Vikings fullback C.J. Ham played a career-high 25 snaps Sunday in Atlanta, marking another step for the Duluth Denfeld product as a reliable member of the offense.
And he didn’t need many chances to move the chains. Ham took both of his touches for first downs.
“Every time you get one, you try to make a play,” Ham said. “Right away, it was a defensive battle and as we kept going on as an offense we got a little better and we were able to get the job done.”
Ham played a leading role in a Vikings offense that operated with multiple tight ends and backs at once. Setting lead blocks on Falcons linebackers eventually gave way to a 12-yard screen, breaking one tackle, followed by Ham charging through the line for a conversion on third-and-1.
The converted tailback was asked which play he preferred. “The 12-yard catch,” Ham said. “I haven’t had a screen pass since Week 3, so it was nice to get out there and run a little bit.”
The days of Jerome Felton lead blocking for Adrian Peterson out of the I-formation 30 snaps a game are long gone. Today’s NFL has more than a handful of versatile fullbacks, with Ham adding his name to the growing list.
“I thought he played well yesterday,” coach Mike Zimmer said Monday. “He caught a pass and made a guy miss and had a nice run. He gets on the right guy. He blocks. He’s a good athlete. He does a great job on special teams, so he’s improving a lot.”
Head honchos on third
The Vikings now have the NFL’s top third-down offense (46 percent) and third-down defense (27 percent) through 12 games. They haven’t finished with the league’s best third-down offense since the 2004 season. The Vikings defense hasn’t topped the league since at least prior to 1991, the first NFL season for which third down numbers are available.
“We’ve made a lot of plays,” Zimmer said of his offense. “I think part of it is the different options that we have. [Laquon] Treadwell had one yesterday. Jarius [Wright] had one yesterday. Sometimes it’s [Kyle] Rudolph.”
Looking to stay warm
The Vikings also hold the NFC’s No. 1 seed by virtue of the strength of victory tiebreaker over the Eagles. Wright wants the home-field advantage throughout the playoffs, if only so the Vikings don’t need to play outside at Philadelphia in January. The Vikings’ last playoff game during the 2015 season was one of the coldest in NFL history, when temps dipped to minus-6 at TCF Bank Stadium.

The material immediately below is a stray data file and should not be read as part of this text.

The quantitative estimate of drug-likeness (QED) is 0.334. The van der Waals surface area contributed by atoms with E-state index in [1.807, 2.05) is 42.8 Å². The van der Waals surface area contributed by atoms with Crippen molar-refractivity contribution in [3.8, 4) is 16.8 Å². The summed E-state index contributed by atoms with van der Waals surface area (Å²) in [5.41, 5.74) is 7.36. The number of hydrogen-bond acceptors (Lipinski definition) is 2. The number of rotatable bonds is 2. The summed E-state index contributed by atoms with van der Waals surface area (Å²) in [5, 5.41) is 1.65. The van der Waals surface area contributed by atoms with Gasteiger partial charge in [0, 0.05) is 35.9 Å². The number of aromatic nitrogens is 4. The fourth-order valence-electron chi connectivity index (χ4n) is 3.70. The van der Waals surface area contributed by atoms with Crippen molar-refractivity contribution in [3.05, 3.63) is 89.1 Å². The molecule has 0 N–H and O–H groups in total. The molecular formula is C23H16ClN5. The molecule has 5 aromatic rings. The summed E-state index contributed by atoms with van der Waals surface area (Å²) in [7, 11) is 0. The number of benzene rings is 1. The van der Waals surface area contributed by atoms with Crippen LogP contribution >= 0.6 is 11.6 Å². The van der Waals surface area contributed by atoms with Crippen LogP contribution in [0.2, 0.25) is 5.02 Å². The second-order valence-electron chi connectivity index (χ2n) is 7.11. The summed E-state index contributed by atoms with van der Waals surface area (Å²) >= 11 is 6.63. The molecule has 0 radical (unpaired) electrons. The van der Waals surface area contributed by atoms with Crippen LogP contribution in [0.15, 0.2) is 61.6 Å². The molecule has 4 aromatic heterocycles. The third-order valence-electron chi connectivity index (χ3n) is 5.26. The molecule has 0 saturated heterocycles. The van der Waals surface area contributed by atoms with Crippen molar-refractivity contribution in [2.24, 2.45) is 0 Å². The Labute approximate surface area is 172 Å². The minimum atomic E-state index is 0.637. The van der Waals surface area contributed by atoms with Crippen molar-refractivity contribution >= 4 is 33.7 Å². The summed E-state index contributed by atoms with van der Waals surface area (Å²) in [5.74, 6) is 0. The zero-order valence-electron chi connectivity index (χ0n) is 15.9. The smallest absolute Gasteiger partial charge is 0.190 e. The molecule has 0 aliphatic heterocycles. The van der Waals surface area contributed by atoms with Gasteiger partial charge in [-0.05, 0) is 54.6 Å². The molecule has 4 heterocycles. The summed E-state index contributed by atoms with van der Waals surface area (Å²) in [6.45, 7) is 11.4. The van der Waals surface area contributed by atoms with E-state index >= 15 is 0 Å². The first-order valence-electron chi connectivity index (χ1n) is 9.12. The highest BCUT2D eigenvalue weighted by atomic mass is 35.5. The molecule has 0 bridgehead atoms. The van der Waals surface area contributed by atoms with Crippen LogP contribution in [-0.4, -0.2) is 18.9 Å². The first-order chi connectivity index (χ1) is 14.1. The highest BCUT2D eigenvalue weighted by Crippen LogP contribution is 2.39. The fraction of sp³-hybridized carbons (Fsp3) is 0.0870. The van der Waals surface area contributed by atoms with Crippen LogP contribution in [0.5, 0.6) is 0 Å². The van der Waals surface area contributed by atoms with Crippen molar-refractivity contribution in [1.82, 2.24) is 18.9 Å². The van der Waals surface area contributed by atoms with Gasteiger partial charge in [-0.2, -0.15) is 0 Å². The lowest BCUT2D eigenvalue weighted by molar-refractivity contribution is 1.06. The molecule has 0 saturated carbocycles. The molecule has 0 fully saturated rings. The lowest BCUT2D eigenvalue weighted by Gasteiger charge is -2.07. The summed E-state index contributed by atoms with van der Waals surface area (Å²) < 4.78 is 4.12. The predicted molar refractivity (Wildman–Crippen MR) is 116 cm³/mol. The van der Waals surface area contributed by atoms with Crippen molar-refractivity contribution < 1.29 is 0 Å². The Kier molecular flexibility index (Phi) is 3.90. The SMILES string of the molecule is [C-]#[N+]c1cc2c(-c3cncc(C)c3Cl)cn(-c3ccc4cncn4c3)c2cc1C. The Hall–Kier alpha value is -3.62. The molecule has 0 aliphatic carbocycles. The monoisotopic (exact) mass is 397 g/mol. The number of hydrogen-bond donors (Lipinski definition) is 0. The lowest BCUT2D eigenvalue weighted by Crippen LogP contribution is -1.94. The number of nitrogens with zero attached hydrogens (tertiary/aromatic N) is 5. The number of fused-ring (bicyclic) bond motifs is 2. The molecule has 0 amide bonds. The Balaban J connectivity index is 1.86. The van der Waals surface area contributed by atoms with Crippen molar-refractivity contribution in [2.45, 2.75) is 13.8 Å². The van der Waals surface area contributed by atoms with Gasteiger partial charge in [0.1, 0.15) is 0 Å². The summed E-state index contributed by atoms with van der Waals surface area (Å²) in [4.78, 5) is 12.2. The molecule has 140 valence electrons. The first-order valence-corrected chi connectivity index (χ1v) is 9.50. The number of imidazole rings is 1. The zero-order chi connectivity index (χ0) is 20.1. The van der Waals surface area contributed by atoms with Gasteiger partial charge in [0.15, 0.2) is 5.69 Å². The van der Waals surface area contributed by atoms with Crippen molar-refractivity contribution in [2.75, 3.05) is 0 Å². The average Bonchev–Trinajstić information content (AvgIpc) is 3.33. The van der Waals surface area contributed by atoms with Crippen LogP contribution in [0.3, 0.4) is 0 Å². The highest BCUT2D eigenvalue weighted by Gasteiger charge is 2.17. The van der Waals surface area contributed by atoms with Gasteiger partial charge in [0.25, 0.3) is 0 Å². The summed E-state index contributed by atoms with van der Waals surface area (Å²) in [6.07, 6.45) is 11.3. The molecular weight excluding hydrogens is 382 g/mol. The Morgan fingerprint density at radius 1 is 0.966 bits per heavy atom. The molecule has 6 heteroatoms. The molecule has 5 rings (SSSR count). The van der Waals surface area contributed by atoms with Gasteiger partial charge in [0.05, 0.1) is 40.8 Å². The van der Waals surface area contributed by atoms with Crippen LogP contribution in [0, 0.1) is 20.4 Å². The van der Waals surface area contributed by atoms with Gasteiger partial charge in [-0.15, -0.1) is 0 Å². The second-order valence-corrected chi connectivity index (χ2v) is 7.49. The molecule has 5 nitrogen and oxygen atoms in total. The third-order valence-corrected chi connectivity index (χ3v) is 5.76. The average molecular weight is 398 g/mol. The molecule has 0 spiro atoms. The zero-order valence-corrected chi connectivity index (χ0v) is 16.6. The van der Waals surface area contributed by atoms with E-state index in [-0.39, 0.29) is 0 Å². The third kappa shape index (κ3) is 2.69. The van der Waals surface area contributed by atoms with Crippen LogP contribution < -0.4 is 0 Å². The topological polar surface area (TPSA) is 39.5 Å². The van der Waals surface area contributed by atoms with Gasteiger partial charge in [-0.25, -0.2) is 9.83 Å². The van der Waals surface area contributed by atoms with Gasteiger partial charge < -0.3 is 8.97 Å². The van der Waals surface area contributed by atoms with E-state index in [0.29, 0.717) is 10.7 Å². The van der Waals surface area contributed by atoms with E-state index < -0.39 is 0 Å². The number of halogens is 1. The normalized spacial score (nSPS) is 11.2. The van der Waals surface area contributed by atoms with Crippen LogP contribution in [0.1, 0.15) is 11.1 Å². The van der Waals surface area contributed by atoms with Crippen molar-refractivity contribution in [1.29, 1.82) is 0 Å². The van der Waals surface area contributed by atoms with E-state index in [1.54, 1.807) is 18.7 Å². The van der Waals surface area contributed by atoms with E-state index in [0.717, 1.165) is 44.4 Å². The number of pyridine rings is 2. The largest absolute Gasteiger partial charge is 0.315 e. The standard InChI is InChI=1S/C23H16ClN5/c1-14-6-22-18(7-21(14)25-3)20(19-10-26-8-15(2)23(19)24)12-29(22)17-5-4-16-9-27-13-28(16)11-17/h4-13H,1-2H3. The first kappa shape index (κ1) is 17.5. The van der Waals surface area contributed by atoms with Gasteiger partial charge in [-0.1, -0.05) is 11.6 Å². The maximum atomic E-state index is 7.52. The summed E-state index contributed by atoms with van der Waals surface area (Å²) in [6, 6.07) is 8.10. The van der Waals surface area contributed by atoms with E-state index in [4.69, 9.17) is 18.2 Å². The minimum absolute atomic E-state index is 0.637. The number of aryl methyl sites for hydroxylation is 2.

“Very motivated to be indoors,” Wright said. “Anytime you can play indoors and take the weather out of the game, it’s a good thing.”
Strength in numbers
The Vikings secondary drew some high praise from Zimmer after they helped ground a Falcons offense accustomed to soaring. Safeties Harrison Smith and Andrew Sendejo made “outstanding” plays, Zimmer said, defending the run and pass. Cornerback Xavier Rhodes manned up Julio Jones, limiting the All-Pro to two catches. And the secondary’s sixth man, Mackensie Alexander, had a pass deflection of his own.
“Really honestly, he is still learning the position,” Zimmer said. “He’ll have moments where he’ll not do what he’s supposed to do all the way. But he’s getting a lot better with it.”
Vikings right tackle Rashod Hill, who started for the fourth week in a row in place of the injured Mike Remmers, needed X-rays for his right hand after the game, but they were negative, according to a source. Hill played all 66 snaps against the Falcons and is expected to be ready for this week.
Tight end David Morgan is in the concussion protocol after colliding with a Falcons cornerback on the first snap of the game. Morgan was feeling “a lot better” on Monday, Zimmer said.